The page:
Britain’s “Bitter Legacy”in Iran

I’m currently reading the book, All the Shah’s Men by Stephen Kinzer.  What seems to be ‘in-your-face’ and oh, so obvious is the role the British has played in Iran.  It has been or had been Britain (most especially) and Russia who were the major players in Iran, more so Britain whose presence in Iran for 100 years or so was the typical colonial response to all their ‘subjects’ so to speak.    The involvement of the United States, at least as I’m reading it, doesn’t  really begin until the Truman administration although there was undoubtedly ‘involvement’ with the Allies during WWII when using oil from Iran, which the British controlled.  But I’m going to digress.

So, I’m watching Fareed Zakaria’s show on Sunday on CNN, ‘Global Public Square’ (GPS) and there he is, Tony Blair, talking about how he doesn’t understand the reasoning behind the events in Iran wherein the laying of blame is placed upon Britain.  A transcript is posted at CNN/GPS’s website illustrates this:

ZAKARIA: The supreme leader singled out Britain for special condemnation, interfering with Iranian affairs. Why do you think that is?

Is the British embassy in Iran — I mean, you were in effect running it for 10 years, running the whole British government — do you fund espionage activities? Do you do things that — why are the Iranians so focused on you guys?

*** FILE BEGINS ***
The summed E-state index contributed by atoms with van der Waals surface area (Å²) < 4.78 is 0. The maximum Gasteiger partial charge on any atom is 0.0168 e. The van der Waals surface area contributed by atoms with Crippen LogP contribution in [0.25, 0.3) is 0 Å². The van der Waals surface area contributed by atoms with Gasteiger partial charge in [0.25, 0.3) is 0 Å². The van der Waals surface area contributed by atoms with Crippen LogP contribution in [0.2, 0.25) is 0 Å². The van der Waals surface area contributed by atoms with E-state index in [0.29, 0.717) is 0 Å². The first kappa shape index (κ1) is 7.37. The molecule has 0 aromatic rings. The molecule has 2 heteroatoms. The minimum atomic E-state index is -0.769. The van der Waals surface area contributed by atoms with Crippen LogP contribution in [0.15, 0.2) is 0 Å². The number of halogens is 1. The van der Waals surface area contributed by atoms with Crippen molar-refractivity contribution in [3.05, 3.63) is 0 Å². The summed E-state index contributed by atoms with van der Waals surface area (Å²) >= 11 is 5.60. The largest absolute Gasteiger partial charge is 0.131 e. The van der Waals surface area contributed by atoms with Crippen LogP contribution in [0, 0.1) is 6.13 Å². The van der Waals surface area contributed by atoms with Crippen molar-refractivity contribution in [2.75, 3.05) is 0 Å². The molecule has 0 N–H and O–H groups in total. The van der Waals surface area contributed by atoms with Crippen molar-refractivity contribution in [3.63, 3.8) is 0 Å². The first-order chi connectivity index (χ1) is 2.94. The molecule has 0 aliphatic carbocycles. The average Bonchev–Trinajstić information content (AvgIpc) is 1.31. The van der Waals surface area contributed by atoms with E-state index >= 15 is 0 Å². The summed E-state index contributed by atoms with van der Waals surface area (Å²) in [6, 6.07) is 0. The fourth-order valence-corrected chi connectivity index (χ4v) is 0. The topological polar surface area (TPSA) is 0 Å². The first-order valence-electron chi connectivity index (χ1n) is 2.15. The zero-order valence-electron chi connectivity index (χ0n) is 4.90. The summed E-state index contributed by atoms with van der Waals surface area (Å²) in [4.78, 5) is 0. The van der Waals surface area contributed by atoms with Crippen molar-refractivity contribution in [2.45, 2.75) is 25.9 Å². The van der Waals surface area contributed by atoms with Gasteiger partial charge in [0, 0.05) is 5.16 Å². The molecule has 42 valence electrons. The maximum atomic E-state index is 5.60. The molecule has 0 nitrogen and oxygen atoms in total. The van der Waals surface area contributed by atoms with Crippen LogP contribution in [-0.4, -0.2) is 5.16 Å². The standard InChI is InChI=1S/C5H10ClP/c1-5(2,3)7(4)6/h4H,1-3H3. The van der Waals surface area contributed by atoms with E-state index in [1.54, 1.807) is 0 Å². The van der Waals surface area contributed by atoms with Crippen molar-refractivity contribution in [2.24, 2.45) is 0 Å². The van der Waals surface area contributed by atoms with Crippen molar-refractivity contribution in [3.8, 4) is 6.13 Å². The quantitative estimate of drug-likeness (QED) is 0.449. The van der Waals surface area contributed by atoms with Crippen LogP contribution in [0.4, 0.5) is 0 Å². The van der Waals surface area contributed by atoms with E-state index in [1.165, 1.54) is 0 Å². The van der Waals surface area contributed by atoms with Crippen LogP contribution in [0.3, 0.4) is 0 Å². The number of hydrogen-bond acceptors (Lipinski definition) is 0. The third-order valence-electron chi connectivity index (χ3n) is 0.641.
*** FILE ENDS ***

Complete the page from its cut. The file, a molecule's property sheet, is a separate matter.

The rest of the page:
BLAIR: This is nonsense. I mean, they know it’s nonsense. I guess they’ve got to choose somebody to go after, so they choose us.

And, you know, I have been very clear, obviously, in the statements that I’ve made, both as prime minister and afterwards, that nuclear weapons capability of Iran is the red line, and that Iran should stop exporting terrorism, destabilizing people within the region. I mean, I think that’s pretty obvious to say.

And let me make one thing very clear. For us in Britain, we greatly value Iran as a country, its people as a people, its civilization, which is an ancient and proud civilization, as indeed just that.

But the fact is that there are elements within the Iranian system that do cause genuine instability, and worse, around the Middle East. And what we hope very much, whatever happens over these next weeks in Iran, is that over the time to come that we can have a relationship with Iran in which they are trying to be helpful and constructive and conciliatory.

An ancient and proud civilization, eh, Tony?  And that’s how the ancient and proud civilization was treated by the British while under ‘colonial rule?’   By the way, this has absolutely NOTHING to do with nuclear arms – this is about history.

In 2007 Robert Tait wrote an article in the Guardian UK, “most Iranians see Britain as an old colonial power that’s still meddling in their affairs” entitled, ‘A Bitter Legacy.’   The piece gives a quite succinct history of Britain in Iran although it was written in the context of the 15 British sailors who were held by Iran for a time in 2007.   More succinctly – the British took what rightfully was belonged to the people of Iran, used it to provide monies to the crown “back home”, as well as for those British citizens working and living in Iran (Abadan) living the good life while the Iranian people lived in squalor.   Of course this was all in collusion with Iranian rulers.